• Not tracking your returns. Shrug off this duty at your own peril. You always want your investment returns to be (in the long run) beating a benchmark or market average such as the S&P 500. Otherwise, you might as well meet it by investing in an index fund. You can beat the market average with carefully selected stocks, or with top-notch mutual funds.
  • Buying into what doesn't interest you. I've done this many times. I owned Sun Microsystems (NASDAQ:SUNW) for a while, without really understanding how the company made its money. I saw words like "servers," "enterprise solutions," etc., and my eyes glazed over. I had high hopes for the stock, of course, but they weren't founded on a good grasp of the company's business model and competitive advantages. When the annual report arrived, it put me to sleep -- this is not a great way to be in a relationship with a company. Seek out firms that excite you, ones with annual and quarterly reports you look forward to receiving and reviewing.
  • Losing sight of price or quality. Too many investors invest in terrific companies, but at lousy prices, or in lousy companies at terrific prices. If you hold out for those relatively few opportunities to invest in terrific companies at terrific prices, you'll stand a greater chance of doing well. Consider fiber optic specialist Corning (NYSE:GLW). Many would agree that it's performing quite well, but it trades at a P/E ratio north of 70 and has more than doubled over the past year. Maybe it's gotten ahead of itself for now, although Motley Fool Inside Value analyst Philip Durell suggests it hasn't. Then there's General Motors (NYSE:GM). It might look attractive, with a dividend yield recently around 4.4%, but that would have been around 8.8% a little while ago -- before the company slashed its dividend in half. The stock is trading well below its 52-week peak, but that doesn't mean it can't fall much further if the company doesn't turn itself around.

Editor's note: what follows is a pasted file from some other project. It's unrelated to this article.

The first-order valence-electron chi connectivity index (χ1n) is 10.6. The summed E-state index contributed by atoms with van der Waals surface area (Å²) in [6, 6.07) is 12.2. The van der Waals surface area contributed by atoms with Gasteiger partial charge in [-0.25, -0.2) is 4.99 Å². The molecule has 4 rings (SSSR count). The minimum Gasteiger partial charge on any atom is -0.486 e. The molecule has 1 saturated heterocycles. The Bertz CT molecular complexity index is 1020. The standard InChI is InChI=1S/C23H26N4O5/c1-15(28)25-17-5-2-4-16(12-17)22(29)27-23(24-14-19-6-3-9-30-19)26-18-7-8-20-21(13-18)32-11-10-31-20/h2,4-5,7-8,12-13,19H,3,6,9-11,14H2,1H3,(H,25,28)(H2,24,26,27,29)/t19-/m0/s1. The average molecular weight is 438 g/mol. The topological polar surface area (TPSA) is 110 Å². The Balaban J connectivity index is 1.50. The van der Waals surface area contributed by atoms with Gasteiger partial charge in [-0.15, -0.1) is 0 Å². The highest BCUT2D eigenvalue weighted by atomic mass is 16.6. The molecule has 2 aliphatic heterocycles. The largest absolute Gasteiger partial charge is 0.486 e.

• Not looking at the big picture. Sure, your main brokerage account may have $50,000 in it. But remember the equity you've built in your home. Perhaps that adds another $100,000 to your net worth. And don't forget your 401(k) at work, either. It's useful to combine all of these to see just how diversified you are (or aren't).

Perhaps the worst mistake is never taking the time to learn about investing. You're not making that one, though, if you're reading and thinking about investing here at The Motley Fool and elsewhere!

And by the way, if stuff like this makes your head hurt and you'd like an actual person (a financial pro, no less) to talk to about your financial situation, look into our TMF Money Advisor. It's a valuable service we're offering, featuring customized independent advice from a variety of objective financial experts. You need to make sure you're saving enough and well enough to meet all your needs.

Selena Maranjian 's favorite discussion boards include Book Club , The Eclectic Library, Television Banter, and Card & Board Games. She owns shares of Washington Post and Johnson & Johnson. For more about Selena, viewher bio and her profile. You might also be interested in these books she has written or co-written:The Motley Fool Money GuideandThe Motley Fool Investment Guide for Teens. The Motley Fool is Fools writing for Fools.